An Overview of Gospel Music
In the world of Christianity the Gospels refer to the first four books of the Bible’s New Testament. These four books were written by the apostles Matthew, Mark, Luke and John and thus were aptly named. The Gospels or Good News are writings that describe the birth, life, miracles, death and resurrection of Jesus Christ.
Fast forward to the 16th century Reformation movement in Europe. The Reformation not only brought a departure from the teachings of Roman Catholicism but also brought about the creation of beautiful hymns in praise of God. These hymns became integral part of worship services of “Protestants”. These hymns were the basis of Gospel Music.
Roots of Gospel Music
When America was being populated by the English and other Europeans, they brought their religion, their culture and their hymns. In the 18th century these European “masters” had Negro slaves who worked for them. The Negro slaves came with their masters during Sunday worship services as they were forbidden to practice their “pagan” worship. The prohibition did not readily stop the African slaves into secretly meeting for “bush worship”. Here they were able to chant, dance and shout in praise of their god. Indoctrination eventually transpired and the first stirrings of Negro spirituals were heard as African slaves went about their work and during their own Christian worship services. The songs were repetitive, simple and had catchy tunes for the simple reason that during the pre and immediate post American Reconstruction period a large percentage of African slaves were illiterate. In a nutshell, Negro spiritual music was a mix of the African pagan music (beat and rhythm) and the lyrics (or essence) of their masters’ hymns. The Negro spirituals were the roots of Gospel music.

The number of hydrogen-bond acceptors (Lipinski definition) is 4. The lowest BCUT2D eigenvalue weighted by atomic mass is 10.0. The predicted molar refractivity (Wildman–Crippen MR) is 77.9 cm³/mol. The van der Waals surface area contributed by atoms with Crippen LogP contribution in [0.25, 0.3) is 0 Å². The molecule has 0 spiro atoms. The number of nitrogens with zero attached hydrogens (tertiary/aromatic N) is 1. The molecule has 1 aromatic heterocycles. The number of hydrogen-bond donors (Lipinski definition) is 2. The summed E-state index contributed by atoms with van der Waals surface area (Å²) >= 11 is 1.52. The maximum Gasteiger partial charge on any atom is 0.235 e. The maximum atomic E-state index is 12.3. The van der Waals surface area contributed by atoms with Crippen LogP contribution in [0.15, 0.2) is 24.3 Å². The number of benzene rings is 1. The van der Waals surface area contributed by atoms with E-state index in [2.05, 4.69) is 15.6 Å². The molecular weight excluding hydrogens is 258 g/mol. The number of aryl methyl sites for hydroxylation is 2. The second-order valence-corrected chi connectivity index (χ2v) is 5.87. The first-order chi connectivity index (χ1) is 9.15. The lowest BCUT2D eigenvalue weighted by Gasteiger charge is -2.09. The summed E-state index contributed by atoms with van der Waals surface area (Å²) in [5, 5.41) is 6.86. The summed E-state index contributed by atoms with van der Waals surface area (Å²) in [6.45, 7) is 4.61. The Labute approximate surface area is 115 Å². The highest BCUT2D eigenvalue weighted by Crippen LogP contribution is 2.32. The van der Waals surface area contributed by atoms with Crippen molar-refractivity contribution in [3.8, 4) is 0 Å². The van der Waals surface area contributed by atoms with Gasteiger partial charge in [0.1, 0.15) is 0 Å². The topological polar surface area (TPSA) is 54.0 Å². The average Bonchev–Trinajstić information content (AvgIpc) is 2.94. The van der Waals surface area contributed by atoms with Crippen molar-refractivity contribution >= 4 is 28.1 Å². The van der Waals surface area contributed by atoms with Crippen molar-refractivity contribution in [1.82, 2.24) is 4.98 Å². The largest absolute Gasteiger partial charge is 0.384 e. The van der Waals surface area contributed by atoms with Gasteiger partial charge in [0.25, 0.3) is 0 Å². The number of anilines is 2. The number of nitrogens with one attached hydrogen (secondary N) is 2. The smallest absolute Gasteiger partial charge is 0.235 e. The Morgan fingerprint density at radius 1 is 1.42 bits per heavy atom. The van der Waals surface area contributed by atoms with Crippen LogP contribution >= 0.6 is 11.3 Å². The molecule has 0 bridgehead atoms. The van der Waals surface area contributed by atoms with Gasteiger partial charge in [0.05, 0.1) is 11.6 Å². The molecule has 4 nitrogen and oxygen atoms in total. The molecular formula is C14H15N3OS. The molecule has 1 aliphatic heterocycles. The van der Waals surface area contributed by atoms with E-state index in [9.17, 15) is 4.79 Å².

What is Gospel Music?
Simply put Gospel music is Christian music. However, Gospel music is primarily American music. It is a music genre that is greatly characterized by dominant and harmonious vocals. It is a form of music with a Christian inspirational inclination. The way Gospel music is created, performed and given meaning to may vary from one culture to another. However the heart of Gospel music being a profession of faith and belief in Evangelical teachings is not lost. Gospel music may have been composed and performed for religious purposes, or for personal pleasure, or as entertainment for the public translating to financial gains.
There is nothing horrifying about commercializing Gospel music as first, it is a means of spreading the Good News and second, listening to an inspirational song might actually “inspire” the listener to contemplate on the meaning of the song and relate it to himself. The common theme of Gospel songs is all about praise and thanksgiving to God or Christ.
Black and White Gospel Music